--------------------------------------------- ---------------------- 12. (SBU) The Classic and Combative Current (CCC) formed in 1994, and while originally part of the Communist Party (Marxist-Leninist and Maoist ideology), is now a diverse front which includes Communists, Socialists, Peronists, Civic Radical party members, evangelicals, and members of the nation's second largest (but not officially recognized) trade federation - the Central of Argentine Workers (CTA). The CCC is divided into three groups representing workers, unemployed workers, and retired workers. Alderete is the national coordinator for unemployed workers. Located primarily in Argentina's northern provinces and in La Matanza in Buenos Aires province, the CCC has built over 4,000 lower-income housing units and constructed a water treatment facility which provides potable water to 500,000 La Matanza residents. The personable Alderete has addressed conferences in Mexico, South Africa, and a UN conference on world poverty in Nairobi, Kenya. 13. (SBU) The CCC participated in one pro-Kirchner rally, but
quickly distanced itself, refusing to join NK's government because
it doubted Kirchner would integrate its principles into government
policies. The CCC has since further distanced itself from the
Kirchner Administration citing governmental corruption. At the end
of December 2009, the CCC, accompanied by Barrios de Pie and Polo Obrero, threatened to ""create a major mess in the entire country on January 15"" if the government did not respond favorably to their
demands for greater participation in CFK's Argentina Works program.
(The CCC, Barrios de Pie, and Polo Obrero participated in the
previously mentioned national protests in late January.) Alderete
openly supports the smaller farmers of the agriculture sector against the GOA and appeared at several rallies during the government's conflict with the sector in 2008. The CCC has also participated in violent September 2009 marches directed against the U.S. firm Kraft Foods (ref D). While Alderete toyed with allying with the Civic Coalition in the June 2009 midterm elections, he withdrew his name from the candidate lists and instead mobilized volunteers to monitor the elections for fraud. Jorge Ceballos and Roberto Baigorria, Barrios de Pie --------------------------------------------- -------------------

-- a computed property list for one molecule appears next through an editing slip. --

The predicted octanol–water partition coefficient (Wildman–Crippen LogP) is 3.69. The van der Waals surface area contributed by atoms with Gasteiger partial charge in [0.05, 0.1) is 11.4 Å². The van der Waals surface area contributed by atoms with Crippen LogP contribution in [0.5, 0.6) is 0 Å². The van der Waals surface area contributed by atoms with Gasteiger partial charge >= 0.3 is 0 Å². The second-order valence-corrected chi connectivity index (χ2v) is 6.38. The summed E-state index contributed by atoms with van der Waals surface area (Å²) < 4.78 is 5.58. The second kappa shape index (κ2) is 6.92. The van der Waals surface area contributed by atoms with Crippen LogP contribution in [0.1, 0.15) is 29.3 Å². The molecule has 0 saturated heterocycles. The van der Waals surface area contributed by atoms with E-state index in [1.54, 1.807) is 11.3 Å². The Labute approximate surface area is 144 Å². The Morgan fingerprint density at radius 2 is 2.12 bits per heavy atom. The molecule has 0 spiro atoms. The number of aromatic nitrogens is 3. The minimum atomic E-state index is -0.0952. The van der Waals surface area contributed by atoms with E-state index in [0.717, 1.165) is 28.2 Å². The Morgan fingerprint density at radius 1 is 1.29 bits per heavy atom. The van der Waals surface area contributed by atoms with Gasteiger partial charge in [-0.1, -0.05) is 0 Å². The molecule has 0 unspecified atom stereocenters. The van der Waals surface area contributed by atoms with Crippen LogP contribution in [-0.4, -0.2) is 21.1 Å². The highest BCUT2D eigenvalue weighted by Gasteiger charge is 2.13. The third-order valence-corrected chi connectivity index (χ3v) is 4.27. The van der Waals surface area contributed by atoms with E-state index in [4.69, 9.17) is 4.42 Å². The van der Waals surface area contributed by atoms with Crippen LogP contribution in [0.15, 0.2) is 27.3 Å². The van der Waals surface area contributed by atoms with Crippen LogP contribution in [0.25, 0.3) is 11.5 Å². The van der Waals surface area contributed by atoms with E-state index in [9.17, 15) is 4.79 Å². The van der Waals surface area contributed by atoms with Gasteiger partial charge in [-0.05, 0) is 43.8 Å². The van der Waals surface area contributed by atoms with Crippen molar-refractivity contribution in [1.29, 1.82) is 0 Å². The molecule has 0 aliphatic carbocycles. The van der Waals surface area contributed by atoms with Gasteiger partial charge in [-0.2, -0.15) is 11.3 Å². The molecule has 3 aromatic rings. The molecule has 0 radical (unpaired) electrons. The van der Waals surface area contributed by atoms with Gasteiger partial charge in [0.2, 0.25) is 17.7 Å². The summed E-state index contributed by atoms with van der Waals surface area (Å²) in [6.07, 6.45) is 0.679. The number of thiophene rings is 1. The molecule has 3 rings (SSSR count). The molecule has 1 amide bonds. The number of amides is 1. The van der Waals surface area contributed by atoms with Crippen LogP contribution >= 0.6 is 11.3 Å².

14. (SBU) Jorge Ceballos and Roberto Baigorria direct Barrios de
Pie, a grassroots neighborhood movement of the larger, umbrella
political party, Libres del Sur. Libres del Sur, which is comprised of Peronists, non-Peronists and local groups against big business, has two national deputies (Victoria Donda Perez from Buenos Aires province and Paula Cecilia Merchan from Cordoba). Barrios de Pie was formed in 2001 in Buenos Aires and is now active in 16 provinces and in the city of Buenos Aires. 15. (C) Barrios leaders worked in both Kirchner governments until December 2008, when they left, claiming that CFK had distanced herself from the people. Both Ceballos and Baigorria worked for the national Social Development Ministry in the Office of Organization and Capacity Building, where Ceballos was subsecretary. Ceballos said he had planned to leave the government when NK ""sold out"" and assumed the presidency of the Peronist Party in 2007, but stayed longer because he supported the GOA during its}2008 conflict with the farm sector (ref E). In 2009, Ceballos decided to run in the June midterm elections, but lost his bid. Nonetheless, during the election, by campaigning alongside Martin Sabatella, a popular mayor in a poor town in the Buenos Aires suburbs, Ceballos gained greater name recognition. The previously mentioned sociologist and piquetero expert believes that during the election campaign Barrios de Pie sought to soften its media image o broaden its electoral appeal.
16. (C) While Ceballos accepts the government's claim that
conditions for the poor have improved since 2003, he believes that
NK seeks to limit the political involvement of social organizations. Baigorria told Emboffs that NK initially included lower income and unemployed Argentines in political debate and rovided them with adequate retirement pensions. For Baigorria, the Kirchners lost Barrios' support because they stopped listening to other viewpoints, overestimated their power, and underestimated their enemies. He also feels that they ceased to integrate piquetero goals in the GOA.
17. (C) Comment: The government's relations with social activist
movements will continue to be a delicate balancing act with
important implications for its political prospects. With the GoA
budget under pressure and with authority over the public works
program being redirected from piquetero groups to provincial
mayors, the ""anti-K"" piqueteros are not likely to change their
stance. While most pro-Kirchner piqueteros are likely to stay
affiliated with the government, their enthusiasm could diminish,
depending on the Kirchners' political fortunes and whether benefits
decline as a result of budgetary pressures and accelerating
inflation. Finding financing for the jobs program will therefore
remain a central component of the Kirchner government's strategy
for the 2011 presidential election. MARTINEZ